For job seekers in America, the compass points south and west.

Downtown Miami

Many factors go into determining what may be the best cities for job seekers to find employment. There are any number of measures – not least qualitative ones such as where friends and family members reside, and what kind of family safety net exists.

But there are other measures, too – factors that are a little easier to apply across all workers:

  • How favorable is the local labor market to job seekers?
  • What are salary levels after adjusting for cost-of-living factors?
  • What is the “work-life” balance that the community offers?
  • What are the prospects for job security and advancement opportunities?

Seeking to find clues as to which metro areas represent the best environments for job seekers, job posting website Indeed set about analyzing data gathered from respondents who live in the 50 largest metro areas on the Indeed review database.

Indeed’s research methodology is explained here. Its analysis began by posing the four questions above and applying a percentile score for each one based on the feedback it received, followed by additional analytical calculations to come up with a consolidated score for each of the 50 metro areas.

The resulting list shows a definite skew towards the south and west. In order of rank, here are the ten metro areas that scored as the most attractive places for job seekers:

#1. Miami, FL

#2. Orlando, FL

#3. Raleigh, NC

#4. Austin, TX

#5. Sacramento, CA

#6. San Jose, CA

#7. Jacksonville, FL

#8. San Diego, CA

#9. Houston, TX

#10. Memphis, TN

Not all metro areas ranked equally strongly across the four measurement categories. Overall leader Miami scored very highly for work-life-balance as well as job security and advancement, but its cost-of-living factors were decidedly less impressive.

“Where are cities in the Northeast and the Midwest?”, you might ask. Not only are they nowhere to be found in the Top 10, they aren’t in the second group of ten in Indeed’s ranking, either:

#11. Las Vegas, NV

#12. San Francisco, CA

#13. Riverside, CA

#14. Atlanta, GA

#15. Los Angeles, CA

#16. San Antonio, TX

#17. Seattle, WA

#18. Hartford, CT

#19. Charlotte, NC

#20. Tampa, FL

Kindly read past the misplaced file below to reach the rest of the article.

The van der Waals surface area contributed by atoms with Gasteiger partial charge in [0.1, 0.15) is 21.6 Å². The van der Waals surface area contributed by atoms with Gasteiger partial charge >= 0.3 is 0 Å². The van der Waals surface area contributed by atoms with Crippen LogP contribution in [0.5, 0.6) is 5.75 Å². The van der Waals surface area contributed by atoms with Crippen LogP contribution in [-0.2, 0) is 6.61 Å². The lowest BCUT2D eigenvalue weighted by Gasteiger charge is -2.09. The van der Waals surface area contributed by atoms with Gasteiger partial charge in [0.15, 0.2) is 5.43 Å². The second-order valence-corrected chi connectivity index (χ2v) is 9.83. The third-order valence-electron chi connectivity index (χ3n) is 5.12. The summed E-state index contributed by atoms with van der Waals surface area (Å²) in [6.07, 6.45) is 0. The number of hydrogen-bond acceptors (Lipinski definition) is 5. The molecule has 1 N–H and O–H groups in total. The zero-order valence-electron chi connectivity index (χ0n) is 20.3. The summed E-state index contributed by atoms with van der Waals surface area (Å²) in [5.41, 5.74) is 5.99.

… except for one: Hartford (#18 on Indeed’s list).

Likely, the scarcity of Northeastern and Midwestern cities correlates with the loss of manufacturing jobs, which have typically been so important to those metro areas.  Many of these markets have struggled to become more diversified.

If there are similar characteristics between the top-scoring cities beside geography, it’s that they’re high-tech bastions, highly diversified economies or – very significantly – the seat of state government.

In fact, if you look at the Top 10 metro areas, three of them are state capital cities; in the next group, there are two more.  Not surprisingly, those cities were ranked higher than others for job security.  And salary levels compared to the cost of living in those areas were also quite lucrative.

So much for the adage that a government paycheck is low but the job security is high; it turns out, they both are.

For more details on the Indeed listing, how the ranking was derived, and individual scores by metro area for the four criteria shown above, click here.

Are boomerang kids the “new normal” now?

I’ve blogged before about how the Great Recession and resulting high unemployment rates drove a significant number of young adults back into their childhood homes — or relying on Mom and Dad for financial support at least. It affected millions of young adults.

The economy and job prospects have been steadily improving since those dark days – even if the improvement hasn’t been as rapid as people would like to see …

But here’s an interesting finding: Those new jobs and the improving economy haven’t resulted in the kids moving back out of the house.

In fact, two studies conducted by the Pew Research Center in 2016 have determined that “living with parents” is now the single most common living arrangement for America’s 18-34 year olds.